[5] The name of Boston, in Lincolnshire, is said to be derived from ST. BOTOLPH—quasi BOTOLPH'S town.

From that angelic race of perfect men, (Sure seraphs never trod the world 'till then,) Descends the race to whom the sway is given Of the world's morals by confiding Heaven. These of each virtue know the market price, And shrewdly count the cost of every vice; So, to their prudent adage faithful still, Are honest more from policy than will. As if with heaven a bargain they had made To practise goodness and to be well paid. They too, devoutly as their fathers did, Sin, sack, and sugar equally forbid; Holding each hour unpardonably spent Which on the ledger leaves no monument; While oft they read, with small but pious wit, Th' inscription o'er the play-house portals writ, In a bad sense—'The entrance to the Pit.'

Among this godly tribe it was my fate To view a triumph they enjoyed of late, Which, lest the chroniclers who come hereafter Omit, and cheat our children of their laughter, I, a DAGUERRE-like sketcher of the time, Will faintly shadow as I can in rhyme.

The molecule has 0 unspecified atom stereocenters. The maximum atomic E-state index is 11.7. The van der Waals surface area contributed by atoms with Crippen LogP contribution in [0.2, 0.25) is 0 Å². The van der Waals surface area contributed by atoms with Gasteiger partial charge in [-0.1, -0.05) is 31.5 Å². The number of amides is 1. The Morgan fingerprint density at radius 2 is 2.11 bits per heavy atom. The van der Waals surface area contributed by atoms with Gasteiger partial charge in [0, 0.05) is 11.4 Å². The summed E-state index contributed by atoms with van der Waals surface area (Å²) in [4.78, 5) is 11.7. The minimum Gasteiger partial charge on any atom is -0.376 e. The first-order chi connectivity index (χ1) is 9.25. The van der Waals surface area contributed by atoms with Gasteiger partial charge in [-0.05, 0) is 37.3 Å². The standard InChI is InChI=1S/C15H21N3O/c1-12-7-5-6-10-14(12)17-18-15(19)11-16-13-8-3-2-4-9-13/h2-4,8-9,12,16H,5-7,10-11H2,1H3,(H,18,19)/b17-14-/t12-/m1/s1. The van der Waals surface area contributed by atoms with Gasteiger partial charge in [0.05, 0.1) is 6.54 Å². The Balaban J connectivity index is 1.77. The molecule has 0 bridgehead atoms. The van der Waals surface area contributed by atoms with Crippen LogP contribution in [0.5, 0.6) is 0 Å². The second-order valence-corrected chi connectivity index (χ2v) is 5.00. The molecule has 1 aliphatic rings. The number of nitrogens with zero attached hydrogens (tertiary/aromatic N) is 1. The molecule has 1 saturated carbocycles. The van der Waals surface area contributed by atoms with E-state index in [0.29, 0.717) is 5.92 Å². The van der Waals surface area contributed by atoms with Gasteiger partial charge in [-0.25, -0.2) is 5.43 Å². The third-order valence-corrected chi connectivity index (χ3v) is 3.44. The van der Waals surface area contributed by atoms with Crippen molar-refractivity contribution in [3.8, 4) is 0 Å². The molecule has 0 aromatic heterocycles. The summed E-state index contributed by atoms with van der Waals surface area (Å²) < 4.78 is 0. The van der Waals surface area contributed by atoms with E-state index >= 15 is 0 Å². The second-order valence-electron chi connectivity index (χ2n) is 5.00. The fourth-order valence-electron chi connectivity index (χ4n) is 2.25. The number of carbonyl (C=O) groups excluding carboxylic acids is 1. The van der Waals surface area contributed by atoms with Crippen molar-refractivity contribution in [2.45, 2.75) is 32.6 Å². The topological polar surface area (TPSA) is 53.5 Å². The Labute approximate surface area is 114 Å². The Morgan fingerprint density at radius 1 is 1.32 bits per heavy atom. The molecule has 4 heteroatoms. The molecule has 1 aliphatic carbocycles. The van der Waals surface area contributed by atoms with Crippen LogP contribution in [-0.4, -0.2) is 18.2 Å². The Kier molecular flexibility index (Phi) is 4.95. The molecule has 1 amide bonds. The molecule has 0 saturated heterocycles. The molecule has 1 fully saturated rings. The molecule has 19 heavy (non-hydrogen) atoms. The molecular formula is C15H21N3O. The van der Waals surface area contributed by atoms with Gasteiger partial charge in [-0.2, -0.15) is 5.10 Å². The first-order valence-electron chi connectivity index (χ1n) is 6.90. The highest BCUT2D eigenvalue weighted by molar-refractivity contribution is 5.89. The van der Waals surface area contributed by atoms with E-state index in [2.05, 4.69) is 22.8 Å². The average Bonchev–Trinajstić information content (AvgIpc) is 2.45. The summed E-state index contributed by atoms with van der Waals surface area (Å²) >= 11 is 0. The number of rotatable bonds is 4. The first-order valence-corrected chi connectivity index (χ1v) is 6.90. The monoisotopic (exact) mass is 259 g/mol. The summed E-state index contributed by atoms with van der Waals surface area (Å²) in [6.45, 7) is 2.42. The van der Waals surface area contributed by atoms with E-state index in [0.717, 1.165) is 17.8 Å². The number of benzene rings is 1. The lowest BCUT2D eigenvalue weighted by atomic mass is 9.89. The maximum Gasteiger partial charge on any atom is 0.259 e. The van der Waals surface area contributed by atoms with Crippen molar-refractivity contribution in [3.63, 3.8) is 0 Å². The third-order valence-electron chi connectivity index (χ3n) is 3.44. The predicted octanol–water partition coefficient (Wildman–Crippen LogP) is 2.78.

Once these Botolphians, when their boards you trod, Received you almost as a demi-god; Rushed to the teeming rows in frantic swarms, And rained applauses not in showers but storms. But should you now their fickle welcome ask, Faint shouts would greet the veteran of the mask; And ah! what anguish would it be to search For your old play-house in a bastard church! To find the dome wherein your hour you strutted, Altered and maimed and circumcised and gutted; Become in truth, all metaphor to drop, A mongrel thing—half chapel and half shop. Long had the augur and the priest foretold The sad reverse they doomed it to behold; Long had the school-boy, as he passed it by, And maiden viewed it with presaging eye; Oft had the wealthy deacon with a frown Glared on the pile he longed to batter down, And reckoned oft, with sanctimonious air, What rents 'twould fetch if purified with prayer;[6] While through the green-room whispered rumors went, That heaven and earth were on its ruin bent.